Associate Professor, Special Education
Michigan State University
Research Guiding Writing Instruction
There is ample research to guide what we do in writing instruction for both K12 students and I think adult basic education learners, because even though the meta-analyses did not look at adult basic education populations, we can surmise based on the research that is out there with adults that the instructional principles would hold true for that population. So there is a research base that’s applicable to multiple populations. The second thing I would take away from the first presentation, the information about the meta-analyses is that there are a set of instructional components or practices that although do not form a coherent, cohesive, complete writing program, but when put together in a thoughtful manner would do well in improving the writing performance of students. So these are individual practices that are looked at. They haven’t necessarily been examined in combination with one another, so there was a question about whether or not there’s a cumulative effect or if you taught many different things, many different strategies for example, would that dilute and so I brought up the issue about dosage that it is important to have a dosage that’s high enough where it’s actually going to impact student writing performance, but you wouldn’t want to walk away and just do one or two things and think that that’s going to be a comprehensive program because it’s not.
Reviewing the Research
A meta-analyses is really the best way to kind of put together a large body of research in a succinct way and summarize it and really quantify the impact that interventions of different types have on student performance. So it’s a very effective way of taking a look at a body of literature that’s easier to do than to look at one study at a time. I just felt that it was important for the participants of TEAL to really have an understanding of what the research base is in writing instruction.
The Writing Next Report and the Writing to Read Report
The first presentation was to kind of talk about reading and writing connections and the way I wanted to do that was to present the information from the Writing Next report and the Writing to Read report and those are both meta-analyses that have taken a look at based on the quantitative quasi-experimental and experimental research that we have in writing instruction, what are the instructional practices that have an evidence base that appear to be effective in improving K12 students writing performance and in some cases that might also be related to academic content knowledge improvements or to summarization accuracy, depending on what’s being looked at. Because writing instruction is, writing assessment, writing instruction, writing policy tends to be treated as a stepchild if you will, and is often the Neglected “R” as the National Commission on Writing has called it, I think it’s important that we look at these policy instruments, these documents that summarize the research because they should have a major impact on what’s going on in terms of policies regarding writing instruction, the standards that we set for writing instruction, how we assess writing, performance, and raising the importance of writing.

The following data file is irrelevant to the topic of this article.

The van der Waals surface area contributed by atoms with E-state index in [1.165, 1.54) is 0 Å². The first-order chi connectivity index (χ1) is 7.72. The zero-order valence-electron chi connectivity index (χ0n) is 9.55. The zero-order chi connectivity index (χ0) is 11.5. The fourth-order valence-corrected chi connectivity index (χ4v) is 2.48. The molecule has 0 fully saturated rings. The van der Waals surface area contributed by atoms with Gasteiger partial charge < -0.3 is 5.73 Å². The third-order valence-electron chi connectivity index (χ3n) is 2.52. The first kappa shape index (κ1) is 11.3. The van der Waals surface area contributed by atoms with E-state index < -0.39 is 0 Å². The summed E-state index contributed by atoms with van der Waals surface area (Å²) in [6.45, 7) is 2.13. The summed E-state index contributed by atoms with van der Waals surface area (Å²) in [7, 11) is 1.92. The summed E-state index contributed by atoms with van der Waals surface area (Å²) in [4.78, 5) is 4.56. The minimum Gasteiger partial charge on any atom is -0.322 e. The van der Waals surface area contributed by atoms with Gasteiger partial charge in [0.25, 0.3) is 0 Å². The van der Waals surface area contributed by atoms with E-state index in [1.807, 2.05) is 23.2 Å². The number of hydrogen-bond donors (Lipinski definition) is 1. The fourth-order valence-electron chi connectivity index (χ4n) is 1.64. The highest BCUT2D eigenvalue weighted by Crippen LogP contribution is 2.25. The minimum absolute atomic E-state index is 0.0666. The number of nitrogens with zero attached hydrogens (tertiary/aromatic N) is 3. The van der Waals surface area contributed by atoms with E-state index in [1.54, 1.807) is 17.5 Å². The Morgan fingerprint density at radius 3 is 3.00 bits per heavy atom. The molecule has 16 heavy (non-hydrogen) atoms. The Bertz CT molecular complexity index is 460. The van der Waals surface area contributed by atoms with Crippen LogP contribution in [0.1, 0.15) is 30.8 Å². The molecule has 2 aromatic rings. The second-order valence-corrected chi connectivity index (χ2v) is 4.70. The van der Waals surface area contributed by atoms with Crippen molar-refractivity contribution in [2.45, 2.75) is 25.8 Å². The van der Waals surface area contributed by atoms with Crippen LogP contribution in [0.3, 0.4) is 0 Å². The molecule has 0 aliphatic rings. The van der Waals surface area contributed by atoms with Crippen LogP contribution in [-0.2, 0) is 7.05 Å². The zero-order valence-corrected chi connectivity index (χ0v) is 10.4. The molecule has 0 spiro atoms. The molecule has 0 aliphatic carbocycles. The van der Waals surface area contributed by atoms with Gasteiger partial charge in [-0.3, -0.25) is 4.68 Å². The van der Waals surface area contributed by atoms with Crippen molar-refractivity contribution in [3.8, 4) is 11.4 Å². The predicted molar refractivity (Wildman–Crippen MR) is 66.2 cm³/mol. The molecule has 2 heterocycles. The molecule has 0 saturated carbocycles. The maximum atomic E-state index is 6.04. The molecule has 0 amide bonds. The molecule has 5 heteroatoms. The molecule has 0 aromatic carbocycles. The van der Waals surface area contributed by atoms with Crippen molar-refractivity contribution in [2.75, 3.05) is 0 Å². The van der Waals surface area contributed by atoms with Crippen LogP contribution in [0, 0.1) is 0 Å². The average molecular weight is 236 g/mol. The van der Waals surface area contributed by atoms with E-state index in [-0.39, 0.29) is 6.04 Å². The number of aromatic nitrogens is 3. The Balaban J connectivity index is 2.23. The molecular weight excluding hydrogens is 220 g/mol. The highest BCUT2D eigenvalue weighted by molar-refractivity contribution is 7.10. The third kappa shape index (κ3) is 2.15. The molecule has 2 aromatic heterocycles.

Needs of ABE Students
I do think that the adult basic education learner population has somewhat different needs than K12 students, because we’re readying those adult learners for post secondary education or getting a GED or certificate or to enter some kind of work program and so all of those things have significant writing demands, but the kinds of writing that individuals are going to do are more circumscribed than what we might ask in a K12 setting.
Instructional Practices Work Across Genres
The nice thing about the set of instructional practices I presented in both the Writing Next report and the Writing to Read report are that they’ve often been studied across different genres so it’s not the case that you can only teach planning strategies, which is one of many different kinds of writing strategies that could be taught in narrative and that’s the only time it’s going to work. It works across genres, across different kinds of writing. The important thing to realize is that these are instructional techniques or components or practices that can be used with adult learners, even though they’re not learning how to write every kind of writing, for every single purpose that there might be, that we have in K12 education. So I think that’s important to walk away with.